On 30 January 2015, the Zimbabwean president Robert G. Mugabe was appointed chairperson of the African Union (AU) for the year. As chairperson, Mugabe divides the audience: some perceive him as a nationalistic hero and true pan-Africanist, while others see him as a dictator and gross human rights violator. To have such a divisive chairperson can be seen as a disadvantage for the AU, which often
Classical rhetoric is defined as “the art of speaking or writing effectively: as a: the study of principles and rules of composition formulated by critics of ancient times b: the study of writing or speaking as a means of communication or persuasion.” (Merriam-Webster Online) However, people often think first of a definition more like this: “empty words, meaningless speech: The prime minister's speech was pure political rhetoric.” (The Newbury House Online Dictionary) These definitions seem at odds with each other: effective and persuasive speech compared to empty, meaningless speech. But whether one considers rhetoric in a positive or negative way, the common factor is that it is speech aiming to persuade.
Diplomats can benefit from studying both the positive and negative aspects of rhetoric. World events are triggered by the words and actions of national leaders and politicians. Diplomats need to pay careful attention to political speech in order to gain clues about the concerns, intentions, and agendas of national leaders and political figures. At the same time, the work of diplomats is based largely on their ability to use language well - to convince and persuade. Diplomats need to be aware and in control of the power and effect of their words. As Drazen Pehar, researcher on language and diplomacy, writes: “…when it comes to the use of language and its many styles, diplomats must bear in mind that they have a choice. They may choose one or more among many styles of language. This freedom of choice of an instrument of expression is particularly important because plurality of such instruments makes diplomats aware of their own responsibility in verbally expressing their attitudes towards international developments.” ("Historical Rhetoric and Diplomacy," Language and Diplomacy, Malta: DiploProjects, 2001)
To end on a comic note, visit “An English primer (a glossary translating political rhetoric into plain English),” created by Thomas Sowell. The glossary offers definitions such as:
Demonstration: A riot by people you agree with.
Mob violence: A riot by people you disagree with.
While the intent is comic, the glossary makes the point that most of us believe politicians to be hiding behind their rhetoric as a way to avoid direct communication. And most of us have accepted this practice as simply the way politicians work.
In our families, in our jobs, in our political dynamic at a national level, we always try to persuade others, first and foremost. Since, diplomacy is part of the global human existence, it is natural that persuasion is an essential part and an essential tool of diplomacy … as much it is in your family life, in my family li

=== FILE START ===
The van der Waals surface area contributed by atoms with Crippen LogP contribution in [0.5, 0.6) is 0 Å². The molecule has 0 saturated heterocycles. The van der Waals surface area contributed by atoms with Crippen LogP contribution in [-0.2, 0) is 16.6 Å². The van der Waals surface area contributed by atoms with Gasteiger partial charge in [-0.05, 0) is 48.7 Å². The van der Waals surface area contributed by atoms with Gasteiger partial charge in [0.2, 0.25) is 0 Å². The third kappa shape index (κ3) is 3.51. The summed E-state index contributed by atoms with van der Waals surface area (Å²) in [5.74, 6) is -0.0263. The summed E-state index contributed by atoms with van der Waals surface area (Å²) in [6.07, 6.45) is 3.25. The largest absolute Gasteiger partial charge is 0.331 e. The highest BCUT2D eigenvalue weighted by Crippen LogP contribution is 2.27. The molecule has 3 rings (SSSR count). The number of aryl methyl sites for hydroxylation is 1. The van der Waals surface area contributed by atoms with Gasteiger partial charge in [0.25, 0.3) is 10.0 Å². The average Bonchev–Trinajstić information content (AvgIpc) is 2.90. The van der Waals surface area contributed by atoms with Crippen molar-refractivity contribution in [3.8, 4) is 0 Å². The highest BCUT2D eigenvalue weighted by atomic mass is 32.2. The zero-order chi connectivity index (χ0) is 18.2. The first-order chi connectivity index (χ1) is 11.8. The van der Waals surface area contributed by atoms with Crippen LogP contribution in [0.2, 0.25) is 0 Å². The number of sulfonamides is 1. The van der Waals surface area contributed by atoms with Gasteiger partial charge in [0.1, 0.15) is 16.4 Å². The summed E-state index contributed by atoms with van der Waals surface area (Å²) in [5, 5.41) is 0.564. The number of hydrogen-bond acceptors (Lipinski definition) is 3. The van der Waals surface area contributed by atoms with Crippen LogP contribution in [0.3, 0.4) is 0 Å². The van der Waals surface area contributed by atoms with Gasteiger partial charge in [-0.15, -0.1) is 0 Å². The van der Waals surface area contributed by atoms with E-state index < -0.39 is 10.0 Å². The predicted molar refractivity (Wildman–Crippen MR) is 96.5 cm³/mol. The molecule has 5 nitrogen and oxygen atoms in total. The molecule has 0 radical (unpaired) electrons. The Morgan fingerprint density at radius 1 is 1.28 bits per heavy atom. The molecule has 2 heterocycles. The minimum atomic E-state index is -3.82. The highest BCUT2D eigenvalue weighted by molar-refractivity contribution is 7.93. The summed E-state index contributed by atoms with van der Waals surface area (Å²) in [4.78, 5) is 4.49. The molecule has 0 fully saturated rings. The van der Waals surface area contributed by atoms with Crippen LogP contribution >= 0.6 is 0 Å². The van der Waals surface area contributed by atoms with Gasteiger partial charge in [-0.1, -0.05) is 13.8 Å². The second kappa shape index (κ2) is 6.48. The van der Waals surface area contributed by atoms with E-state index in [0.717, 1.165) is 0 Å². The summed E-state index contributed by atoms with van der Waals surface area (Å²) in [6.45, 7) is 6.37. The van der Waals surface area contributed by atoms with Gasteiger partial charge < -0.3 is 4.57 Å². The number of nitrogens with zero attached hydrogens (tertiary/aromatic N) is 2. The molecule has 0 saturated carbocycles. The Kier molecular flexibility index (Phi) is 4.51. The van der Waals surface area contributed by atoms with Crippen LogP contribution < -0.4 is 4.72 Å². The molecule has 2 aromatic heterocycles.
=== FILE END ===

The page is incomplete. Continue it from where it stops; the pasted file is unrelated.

Throughout its history, humankind has been motivated to war, terrorism, ethnic cleansing, genocide, racist hysteria, religious intolerance and extremism, mass suicide and many other forms of irrational and pathological behaviour. The problem arises as Milan Kundera defines it, when we ask that terri
As ancient rhetoricians believed that language was a potent force for persuasion, they insisted that their students develop copia in all spheres of their art. Copia denotes an abundant and ready supply of language in any situation that arises. Why did ancient teachers of rhetoric insist on this practice? Well,
In this paper, Drazen Pehar analyses the argumentation made by George Lakoff of the University of California at Berkeley in his seminal paper on ‘Metaphor and War’, in which he tried to deconstruct the rhetoric U.S. president George Bush used to justify the war in the Gulf. He also analyses a reading by psycho-historian Lloyd deMause, whose theory differs from Lakoff’s. Throughout his analysis
The final paper in this volume, by Jovan Kurbalija, is based on the experience of ten years of research and development work in the field of information technology and diplomacy. Kurbalija explains the relevance and potential of hypertext software tools for the field of diplomacy. With a number of case studies drawn from the hypertext system developed by Diplo and illustrated with screen shots,
Benoit Girardin takes a philosophical approach to rhetoric - along with the issues of interpretation and ethics. He examines each of these three fields and its relation to diplomatic practice and negotiations, showing with examples how diplomatic language exhibiting either a lack or an excess of any of these qualities may lead to problems. Girardin pays special attention to the Mediterranean re